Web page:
General Herkimer with men from the German Flats and Kingsland districts marched over the old road built from Fort Herkimer to Youngsfield (now Warren) by General Herkimer's father when he was road commissioner before the Revolution. This road led through Henderson patent and intersected the Oneida trail at Crain's Corners, thence south through Youngs patent.

Here they were joined by several men from the six settlements in this locality . These people were on the best of terms with the Indian chief and it was thought that through his influence, as well as by their square dealings with the Indians that they had nothing to fear though living remote from the protected settlements in the Mohawk valley.

The old Indian trail leading from Fort Herkimer to the Seneca country and the trail leading from Canajoharie to the Cayuga country intersected at the Kyle where lived Capt. Eckler. Brant was a frequent caller at his home and there are many incidents connected with these visits.

Many bands of Indians traversed these trails en-route to the settlements in the Mohawk Valley to dispose of their furs. Brant was a frequent caller at the homes of the settlers and some of them had attended school with him at Canajoharie and one of them was Capt. Eckler.

Gen. Herkimer selected these men thinking they might be influential in helping him detach the dusky warrior from the cause he had already espoused. He sent forward to Brant at Oswago apprising him of his coming on a mission of peace.

From Henderson Patent they passed through Young's patent and followed the Indian trail to Schuyler lake continuing on the west shore of the lake and down the valley to the Susquehanna river to below the settlement at Unadilla.

It was fully a week after they encamped before Brant put in appearance and sent a messenger to Herkimer desiring to be informed of the object of his visit.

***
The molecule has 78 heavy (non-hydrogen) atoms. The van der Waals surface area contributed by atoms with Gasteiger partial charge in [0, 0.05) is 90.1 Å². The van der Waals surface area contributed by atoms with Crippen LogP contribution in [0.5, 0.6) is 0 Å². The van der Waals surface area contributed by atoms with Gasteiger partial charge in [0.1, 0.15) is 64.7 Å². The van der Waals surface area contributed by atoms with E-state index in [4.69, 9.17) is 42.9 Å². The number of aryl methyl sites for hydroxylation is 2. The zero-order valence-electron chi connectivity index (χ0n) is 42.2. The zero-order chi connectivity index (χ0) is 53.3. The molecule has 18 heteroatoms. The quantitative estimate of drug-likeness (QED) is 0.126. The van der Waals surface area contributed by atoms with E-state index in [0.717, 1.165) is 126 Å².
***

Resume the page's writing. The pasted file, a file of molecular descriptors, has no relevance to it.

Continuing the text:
General Herkimer replied that they had been old friends and neighbors and that he wanted to talk with the Chieftain in a friendly way.

After the exchange of several messages which, occupied several days, arrangements were completed for the conference. General Herkimer with some of his officers, one of them being Captain Eckler, and about 50 others on the appointed day repaired unarmed to the shed which had been erected by his men about a mile distant from both encampments. On the outskirts of the forest soon appeared the chief of the Mohawks accompanied by about 50 warriors.

Gen. Herkimer sent two) of his officers to escort Brant and two of his followers to the circle which he had formed and into which he entered with Herkimer and some of his men. After some conversation in regard to their former acquaintances, Brant inquired the reason of his being thus honored and why Gen. Herkimer should have brought so many with him if he were coming on a friendly visit. General Herkimer replied, "These people all desire peace with your friends."

He then approached Brant on the subject of trouble with England, inquiring why he had sided against the colonists. For this he gave various reasons, but nothing to indicate that he intended taking up against his old friends and neighbors, as one and another remonstrated with him to love peace and maintain it, to sympathize with them in their troubles but not to join on either side.

They did not want him to take up the hatchet against the king's troops but to keep it buried deep. If anything should ever occur between them to wound their peace, not to resort to arms, but to listen to each other's voices. At this Brant told him plainly his intention to fight for the king and that he must not come any nearer, no even cross the field on which they were standing or he could not restrain his warriors. They were in sympathy with the king as their fathers had been, their belts were lodged with them and they were not such villains as to violate their pledge.